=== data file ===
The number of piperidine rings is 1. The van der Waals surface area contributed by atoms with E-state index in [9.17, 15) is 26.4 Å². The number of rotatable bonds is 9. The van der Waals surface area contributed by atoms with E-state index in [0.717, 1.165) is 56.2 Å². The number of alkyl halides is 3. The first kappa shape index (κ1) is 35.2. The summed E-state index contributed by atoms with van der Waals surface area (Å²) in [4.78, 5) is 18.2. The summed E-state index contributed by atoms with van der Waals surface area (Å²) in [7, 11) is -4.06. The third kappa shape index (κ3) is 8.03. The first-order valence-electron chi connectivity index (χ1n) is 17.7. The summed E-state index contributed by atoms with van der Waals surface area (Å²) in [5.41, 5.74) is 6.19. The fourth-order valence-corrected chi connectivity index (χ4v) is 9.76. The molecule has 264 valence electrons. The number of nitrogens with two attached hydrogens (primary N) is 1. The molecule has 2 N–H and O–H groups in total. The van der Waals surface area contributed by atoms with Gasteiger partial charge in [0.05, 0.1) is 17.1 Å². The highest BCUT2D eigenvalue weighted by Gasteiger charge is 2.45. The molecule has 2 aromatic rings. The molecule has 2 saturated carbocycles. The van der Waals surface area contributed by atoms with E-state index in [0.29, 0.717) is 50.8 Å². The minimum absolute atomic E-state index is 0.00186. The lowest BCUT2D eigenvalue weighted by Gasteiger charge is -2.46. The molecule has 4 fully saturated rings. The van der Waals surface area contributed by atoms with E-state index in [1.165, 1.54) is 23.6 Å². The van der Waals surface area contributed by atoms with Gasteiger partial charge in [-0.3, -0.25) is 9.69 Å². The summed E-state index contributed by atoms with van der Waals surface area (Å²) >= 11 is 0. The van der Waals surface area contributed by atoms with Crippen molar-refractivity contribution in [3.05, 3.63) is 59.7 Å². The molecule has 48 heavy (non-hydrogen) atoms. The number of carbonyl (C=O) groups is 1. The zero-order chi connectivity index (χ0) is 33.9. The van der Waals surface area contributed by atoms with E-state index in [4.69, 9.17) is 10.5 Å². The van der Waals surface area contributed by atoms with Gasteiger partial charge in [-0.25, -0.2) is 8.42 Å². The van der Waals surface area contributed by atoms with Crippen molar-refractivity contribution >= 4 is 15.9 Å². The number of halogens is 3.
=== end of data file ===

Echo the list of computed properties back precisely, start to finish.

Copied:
The number of piperidine rings is 1. The van der Waals surface area contributed by atoms with E-state index in [9.17, 15) is 26.4 Å². The number of rotatable bonds is 9. The van der Waals surface area contributed by atoms with E-state index in [0.717, 1.165) is 56.2 Å². The number of alkyl halides is 3. The first kappa shape index (κ1) is 35.2. The summed E-state index contributed by atoms with van der Waals surface area (Å²) in [4.78, 5) is 18.2. The summed E-state index contributed by atoms with van der Waals surface area (Å²) in [7, 11) is -4.06. The third kappa shape index (κ3) is 8.03. The first-order valence-electron chi connectivity index (χ1n) is 17.7. The summed E-state index contributed by atoms with van der Waals surface area (Å²) in [5.41, 5.74) is 6.19. The fourth-order valence-corrected chi connectivity index (χ4v) is 9.76. The molecule has 264 valence electrons. The number of nitrogens with two attached hydrogens (primary N) is 1. The molecule has 2 N–H and O–H groups in total. The van der Waals surface area contributed by atoms with Gasteiger partial charge in [0.05, 0.1) is 17.1 Å². The highest BCUT2D eigenvalue weighted by Gasteiger charge is 2.45. The molecule has 2 aromatic rings. The molecule has 2 saturated carbocycles. The van der Waals surface area contributed by atoms with E-state index in [0.29, 0.717) is 50.8 Å². The minimum absolute atomic E-state index is 0.00186. The lowest BCUT2D eigenvalue weighted by Gasteiger charge is -2.46. The molecule has 4 fully saturated rings. The van der Waals surface area contributed by atoms with E-state index in [1.165, 1.54) is 23.6 Å². The van der Waals surface area contributed by atoms with Gasteiger partial charge in [-0.3, -0.25) is 9.69 Å². The summed E-state index contributed by atoms with van der Waals surface area (Å²) >= 11 is 0. The van der Waals surface area contributed by atoms with Crippen molar-refractivity contribution in [3.05, 3.63) is 59.7 Å². The molecule has 48 heavy (non-hydrogen) atoms. The number of carbonyl (C=O) groups is 1. The zero-order chi connectivity index (χ0) is 33.9. The van der Waals surface area contributed by atoms with E-state index in [4.69, 9.17) is 10.5 Å². The van der Waals surface area contributed by atoms with Gasteiger partial charge in [-0.25, -0.2) is 8.42 Å². The van der Waals surface area contributed by atoms with Crippen molar-refractivity contribution >= 4 is 15.9 Å². The number of halogens is 3.